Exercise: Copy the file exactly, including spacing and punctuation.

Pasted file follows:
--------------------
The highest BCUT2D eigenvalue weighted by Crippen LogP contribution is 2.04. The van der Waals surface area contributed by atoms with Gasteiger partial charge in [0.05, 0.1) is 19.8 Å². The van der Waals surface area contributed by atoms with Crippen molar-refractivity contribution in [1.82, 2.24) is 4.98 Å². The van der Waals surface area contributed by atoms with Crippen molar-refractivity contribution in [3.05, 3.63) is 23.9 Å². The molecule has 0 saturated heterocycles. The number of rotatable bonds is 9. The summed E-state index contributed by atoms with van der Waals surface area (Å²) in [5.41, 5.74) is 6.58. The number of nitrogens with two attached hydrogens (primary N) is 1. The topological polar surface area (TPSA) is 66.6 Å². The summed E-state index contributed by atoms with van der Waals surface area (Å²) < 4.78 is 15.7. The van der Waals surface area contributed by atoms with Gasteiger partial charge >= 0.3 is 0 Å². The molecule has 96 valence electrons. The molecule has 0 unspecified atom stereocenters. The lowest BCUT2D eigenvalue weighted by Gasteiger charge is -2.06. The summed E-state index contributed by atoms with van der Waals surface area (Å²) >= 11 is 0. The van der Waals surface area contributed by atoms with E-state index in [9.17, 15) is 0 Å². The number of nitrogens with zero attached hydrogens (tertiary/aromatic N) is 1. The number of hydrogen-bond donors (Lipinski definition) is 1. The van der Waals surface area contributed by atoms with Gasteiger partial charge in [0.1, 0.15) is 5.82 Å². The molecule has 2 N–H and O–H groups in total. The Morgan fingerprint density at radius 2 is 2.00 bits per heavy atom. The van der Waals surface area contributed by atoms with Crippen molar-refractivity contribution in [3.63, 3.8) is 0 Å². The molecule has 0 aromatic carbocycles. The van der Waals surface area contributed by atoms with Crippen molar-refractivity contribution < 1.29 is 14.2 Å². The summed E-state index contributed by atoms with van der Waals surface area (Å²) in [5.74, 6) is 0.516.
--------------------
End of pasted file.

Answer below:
The highest BCUT2D eigenvalue weighted by Crippen LogP contribution is 2.04. The van der Waals surface area contributed by atoms with Gasteiger partial charge in [0.05, 0.1) is 19.8 Å². The van der Waals surface area contributed by atoms with Crippen molar-refractivity contribution in [1.82, 2.24) is 4.98 Å². The van der Waals surface area contributed by atoms with Crippen molar-refractivity contribution in [3.05, 3.63) is 23.9 Å². The molecule has 0 saturated heterocycles. The number of rotatable bonds is 9. The summed E-state index contributed by atoms with van der Waals surface area (Å²) in [5.41, 5.74) is 6.58. The number of nitrogens with two attached hydrogens (primary N) is 1. The topological polar surface area (TPSA) is 66.6 Å². The summed E-state index contributed by atoms with van der Waals surface area (Å²) < 4.78 is 15.7. The van der Waals surface area contributed by atoms with Gasteiger partial charge >= 0.3 is 0 Å². The molecule has 96 valence electrons. The molecule has 0 unspecified atom stereocenters. The lowest BCUT2D eigenvalue weighted by Gasteiger charge is -2.06. The summed E-state index contributed by atoms with van der Waals surface area (Å²) >= 11 is 0. The van der Waals surface area contributed by atoms with E-state index in [9.17, 15) is 0 Å². The number of nitrogens with zero attached hydrogens (tertiary/aromatic N) is 1. The number of hydrogen-bond donors (Lipinski definition) is 1. The van der Waals surface area contributed by atoms with Gasteiger partial charge in [0.1, 0.15) is 5.82 Å². The molecule has 2 N–H and O–H groups in total. The Morgan fingerprint density at radius 2 is 2.00 bits per heavy atom. The van der Waals surface area contributed by atoms with Crippen molar-refractivity contribution in [3.63, 3.8) is 0 Å². The molecule has 0 aromatic carbocycles. The van der Waals surface area contributed by atoms with Crippen molar-refractivity contribution < 1.29 is 14.2 Å². The summed E-state index contributed by atoms with van der Waals surface area (Å²) in [5.74, 6) is 0.516.